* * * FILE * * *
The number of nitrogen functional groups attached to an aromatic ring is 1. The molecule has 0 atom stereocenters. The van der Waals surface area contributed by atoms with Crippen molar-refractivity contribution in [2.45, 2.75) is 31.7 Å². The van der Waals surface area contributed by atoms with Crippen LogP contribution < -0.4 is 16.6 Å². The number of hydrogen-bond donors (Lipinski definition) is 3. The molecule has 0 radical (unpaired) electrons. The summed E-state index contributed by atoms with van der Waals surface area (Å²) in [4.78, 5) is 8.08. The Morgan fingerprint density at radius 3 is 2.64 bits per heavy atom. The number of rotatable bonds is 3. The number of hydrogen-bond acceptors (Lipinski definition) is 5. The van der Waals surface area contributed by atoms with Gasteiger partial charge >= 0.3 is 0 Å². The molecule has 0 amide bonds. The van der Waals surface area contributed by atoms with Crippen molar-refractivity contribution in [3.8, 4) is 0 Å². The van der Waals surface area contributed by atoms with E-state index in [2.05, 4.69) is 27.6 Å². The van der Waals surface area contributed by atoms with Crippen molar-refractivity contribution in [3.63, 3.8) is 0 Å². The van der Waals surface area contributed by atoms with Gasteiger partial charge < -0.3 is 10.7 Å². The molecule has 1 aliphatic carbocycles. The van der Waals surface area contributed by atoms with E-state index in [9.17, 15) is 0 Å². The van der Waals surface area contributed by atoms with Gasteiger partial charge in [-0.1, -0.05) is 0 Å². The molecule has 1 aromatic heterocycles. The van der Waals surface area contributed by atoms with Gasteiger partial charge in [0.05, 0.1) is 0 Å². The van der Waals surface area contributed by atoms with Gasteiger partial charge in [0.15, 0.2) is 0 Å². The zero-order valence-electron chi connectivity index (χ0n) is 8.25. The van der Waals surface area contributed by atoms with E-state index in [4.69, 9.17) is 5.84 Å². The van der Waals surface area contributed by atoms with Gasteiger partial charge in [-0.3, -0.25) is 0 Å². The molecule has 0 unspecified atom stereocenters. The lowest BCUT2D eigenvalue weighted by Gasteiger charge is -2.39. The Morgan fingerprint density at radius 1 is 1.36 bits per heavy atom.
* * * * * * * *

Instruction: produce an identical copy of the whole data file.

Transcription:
The number of nitrogen functional groups attached to an aromatic ring is 1. The molecule has 0 atom stereocenters. The van der Waals surface area contributed by atoms with Crippen molar-refractivity contribution in [2.45, 2.75) is 31.7 Å². The van der Waals surface area contributed by atoms with Crippen LogP contribution < -0.4 is 16.6 Å². The number of hydrogen-bond donors (Lipinski definition) is 3. The molecule has 0 radical (unpaired) electrons. The summed E-state index contributed by atoms with van der Waals surface area (Å²) in [4.78, 5) is 8.08. The Morgan fingerprint density at radius 3 is 2.64 bits per heavy atom. The number of rotatable bonds is 3. The number of hydrogen-bond acceptors (Lipinski definition) is 5. The van der Waals surface area contributed by atoms with Gasteiger partial charge >= 0.3 is 0 Å². The molecule has 0 amide bonds. The van der Waals surface area contributed by atoms with Crippen molar-refractivity contribution in [3.8, 4) is 0 Å². The van der Waals surface area contributed by atoms with E-state index in [2.05, 4.69) is 27.6 Å². The van der Waals surface area contributed by atoms with Crippen molar-refractivity contribution in [3.63, 3.8) is 0 Å². The van der Waals surface area contributed by atoms with Gasteiger partial charge < -0.3 is 10.7 Å². The molecule has 1 aliphatic carbocycles. The van der Waals surface area contributed by atoms with E-state index in [9.17, 15) is 0 Å². The van der Waals surface area contributed by atoms with Gasteiger partial charge in [-0.1, -0.05) is 0 Å². The molecule has 1 aromatic heterocycles. The van der Waals surface area contributed by atoms with Gasteiger partial charge in [0.05, 0.1) is 0 Å². The van der Waals surface area contributed by atoms with Gasteiger partial charge in [0.15, 0.2) is 0 Å². The zero-order valence-electron chi connectivity index (χ0n) is 8.25. The van der Waals surface area contributed by atoms with E-state index in [4.69, 9.17) is 5.84 Å². The van der Waals surface area contributed by atoms with Gasteiger partial charge in [-0.3, -0.25) is 0 Å². The molecule has 0 unspecified atom stereocenters. The lowest BCUT2D eigenvalue weighted by Gasteiger charge is -2.39. The Morgan fingerprint density at radius 1 is 1.36 bits per heavy atom.